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"Bring 'em Back"

 by Wayne Faust  

© 2013 by Wayne Faust
All rights reserved

 

            Lena yust vasn’t da same after Ragnar died. All she did vas mope and mope. I couldn’t even get ‘er to milk da cow. She loved milkin’ dat cow. Oh sure, it vas kinda bleak outside, vit’ da vind howlin’ down outa da iron range and da skies gray as gunmetal. And it vas cold enough to freeze your piss before it hit da ground. It vas a icy valk down to da barn dontcha know. But Lena had fifty vinters in Minnesota and dis vun vas no vorse den any udder.

No, it vasn’t da vinter. It vas Ragnar dyin’. He vas our only child. And da vay he died, I tell ya’, I vas havin’ trouble gettin’ over it myself. I told da boy not to go near dat Yacobs log splitter. I told ‘im and told ‘im. “Da safety is busted,” I says. “It’s liable to kick like a mule.”

But Ragnar didn’t listen. I didn’t used to listen much better ven I vas eighteen. He vanted to split up dat dead oak tree. “Tink of all da hardwood ve could get from it, Pa,” he says.

But I still told ‘im no. I guess I shoulda told ‘im a few more times.

I vas out in da barn fixin’ da tractor ven I heard Lena screamin’ like da air raid siren in town. I come runnin’ and found Ragnar caught in between da two sides of dat log splitter, squashed like a bug. He vas mostly gone by da time I got out der, but he had enough left in ‘im to look up at me and say, “I’m sorry, Pa,” in a kind of gurglin’ voice. It tore up my insides almost as bad as dat log splitter tore up poor Ragnar. But den he vas gone and I had no more son.

Da first ting I had to do vas take care o’ Lena so der vasn’t time for me to stand around and feel bad. I left Ragnar in da log splitter and took Lena in da house. I set her down in da kitchen and viped her forehead vit’ a rag. Den I give her some vhiskey, as much as I could get down ‘er. Den I got her up to bed. Before she conked out she looked up at me and says, “Ve’re all alone again, Ole.” Dat tore me up some more.

But it vas time to go back out to Ragnar. I didn’t tink much o’ dat idea but der vas no vun else.

I got da two parts o’ da log splitter separated. Ragnar looked kinda like a butchered up deer, only a lot vorse ‘cause it vas Ragnar. I ain’t never cried since I vas a kid but I almost cried den. Vhat vas I supposed to do vit’ him? Ve don’t believe in funerals in town. Ve take care of our own vay out here. All da family gets buried on da farm. But da ground under da snow vas frozen hard as da oak logs dat Ragnar had been tryin’ to split. So I stuffed Ragnar in a old burlap sack and put ‘im in da shed. It vas like carryin’ a bag o’ bloody pig bones.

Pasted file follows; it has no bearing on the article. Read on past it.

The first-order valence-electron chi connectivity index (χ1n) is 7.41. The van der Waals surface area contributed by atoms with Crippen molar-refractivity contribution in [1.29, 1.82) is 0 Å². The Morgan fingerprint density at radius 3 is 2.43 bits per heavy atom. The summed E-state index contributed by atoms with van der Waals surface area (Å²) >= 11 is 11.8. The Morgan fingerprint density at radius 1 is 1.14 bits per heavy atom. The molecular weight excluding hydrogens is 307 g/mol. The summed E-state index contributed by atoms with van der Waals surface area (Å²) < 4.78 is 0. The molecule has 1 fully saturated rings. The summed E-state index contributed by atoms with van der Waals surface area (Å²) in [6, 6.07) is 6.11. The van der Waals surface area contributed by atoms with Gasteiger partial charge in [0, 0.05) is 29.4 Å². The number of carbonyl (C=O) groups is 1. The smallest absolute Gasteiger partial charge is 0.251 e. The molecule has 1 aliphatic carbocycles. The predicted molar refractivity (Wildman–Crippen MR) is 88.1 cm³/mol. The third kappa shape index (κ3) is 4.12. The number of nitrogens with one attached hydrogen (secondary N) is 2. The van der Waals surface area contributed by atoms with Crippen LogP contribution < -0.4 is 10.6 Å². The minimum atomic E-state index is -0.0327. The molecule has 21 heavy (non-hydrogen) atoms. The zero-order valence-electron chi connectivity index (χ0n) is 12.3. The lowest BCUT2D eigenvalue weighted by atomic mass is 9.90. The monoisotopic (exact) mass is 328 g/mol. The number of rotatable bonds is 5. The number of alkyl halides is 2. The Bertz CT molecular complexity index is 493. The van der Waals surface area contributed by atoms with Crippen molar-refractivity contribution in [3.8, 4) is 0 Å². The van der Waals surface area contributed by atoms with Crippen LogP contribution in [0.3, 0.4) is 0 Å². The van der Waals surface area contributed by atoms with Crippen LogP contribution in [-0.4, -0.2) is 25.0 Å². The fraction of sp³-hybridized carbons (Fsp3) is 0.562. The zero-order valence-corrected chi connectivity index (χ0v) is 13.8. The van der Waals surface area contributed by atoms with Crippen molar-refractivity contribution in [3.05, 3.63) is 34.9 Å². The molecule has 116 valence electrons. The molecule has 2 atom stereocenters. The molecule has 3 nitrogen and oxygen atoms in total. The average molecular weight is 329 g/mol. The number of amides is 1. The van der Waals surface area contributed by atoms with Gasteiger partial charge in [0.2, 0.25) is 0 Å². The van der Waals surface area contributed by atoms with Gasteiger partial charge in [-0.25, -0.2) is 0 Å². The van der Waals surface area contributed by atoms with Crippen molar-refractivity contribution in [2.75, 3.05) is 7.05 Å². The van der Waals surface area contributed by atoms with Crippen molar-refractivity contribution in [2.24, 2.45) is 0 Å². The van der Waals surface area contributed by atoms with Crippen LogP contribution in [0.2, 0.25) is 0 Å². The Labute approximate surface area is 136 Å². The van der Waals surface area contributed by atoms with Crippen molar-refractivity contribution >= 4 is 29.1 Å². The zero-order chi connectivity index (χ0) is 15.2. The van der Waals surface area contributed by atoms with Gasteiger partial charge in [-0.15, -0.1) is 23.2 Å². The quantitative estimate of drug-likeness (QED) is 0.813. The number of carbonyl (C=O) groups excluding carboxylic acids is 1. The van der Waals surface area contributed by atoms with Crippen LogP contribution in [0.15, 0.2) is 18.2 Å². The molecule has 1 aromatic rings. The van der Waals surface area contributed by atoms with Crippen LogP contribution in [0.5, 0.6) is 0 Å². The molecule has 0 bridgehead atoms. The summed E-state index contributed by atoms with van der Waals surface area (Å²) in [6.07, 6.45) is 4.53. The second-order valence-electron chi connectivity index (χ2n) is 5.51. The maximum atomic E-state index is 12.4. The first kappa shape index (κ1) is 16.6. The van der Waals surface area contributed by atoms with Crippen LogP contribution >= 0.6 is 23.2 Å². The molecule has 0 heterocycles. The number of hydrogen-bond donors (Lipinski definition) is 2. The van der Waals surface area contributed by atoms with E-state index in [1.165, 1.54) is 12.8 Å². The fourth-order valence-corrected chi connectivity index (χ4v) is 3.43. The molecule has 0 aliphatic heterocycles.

I shouldn’t o’ told Lena vhere I put Ragnar but she voulda found ‘im anyhow. So for da next two veeks she vent out to da shed every day and opened up dat sack. Ragnar vas frozen stiff but you could still see da red splotches in da ice from all dat blood. It vas not a pretty sight, I tell ya’.

Den came da vorst part. Vun day after dinner, ven Lena vas done vit’ her usual cryin’ and carryin’ on, she gets real calm. Den she looks me in da eye and it gives me da creepin’ heebie yeebies. “Bring ‘im back, Ole,” she says.

I nearly choke on my beer. “No, Lena, I can’t do a ting like dat,” I says.

Bring ‘im back!”

I ain’t never heard Lena’s voice sound like dat before. It vas like tunder.

Lena knew about da legends from da Old Country. And she knew about da lodge I vas in vit’ Lars and Einar and Fred and all da rest. But I never figured she knew how far ve had taken tings. Or at least how far ve had been tryin’ to take tings.

“I can’t do it,” I says. “It ain’t right. Yust ‘cause you can do somethin’ doesn’t mean ya should.”

Do it,” she tells me, her bloodshot eyes pinnin’ me to da couch like a fly on a pin.

I know dat a man is sposed to vear da pants in da family. I used to try and vear ‘em alright. But I never could say no to Lena ven she vanted sometin’ bad enough. And she vanted dis more den anyting in her whole life.

So I told her yes.

I dug da old book outa its hidin’ place in da cellar. It’s da only book I got dat’s in da ancient, lost language dey used to speak vay up nort in da Old Country vhere da icy vinds blow forever. Me and da boys at da lodge been practicin’ stuff in dat language for years but it still don’t come easy. ‘Specially da charm I vas plannin’ to do now. No vun had done dat vun for a long, long time. But I opened dat huge book and blew off da dust. Ven I got to da part in da book I vas lookin’ for I had ta practice for a long time down der in da cellar. Dos ancient sounds don’t come easy off da lips, dontcha know. But I kept on tryin’.

Den I vent out to da shed.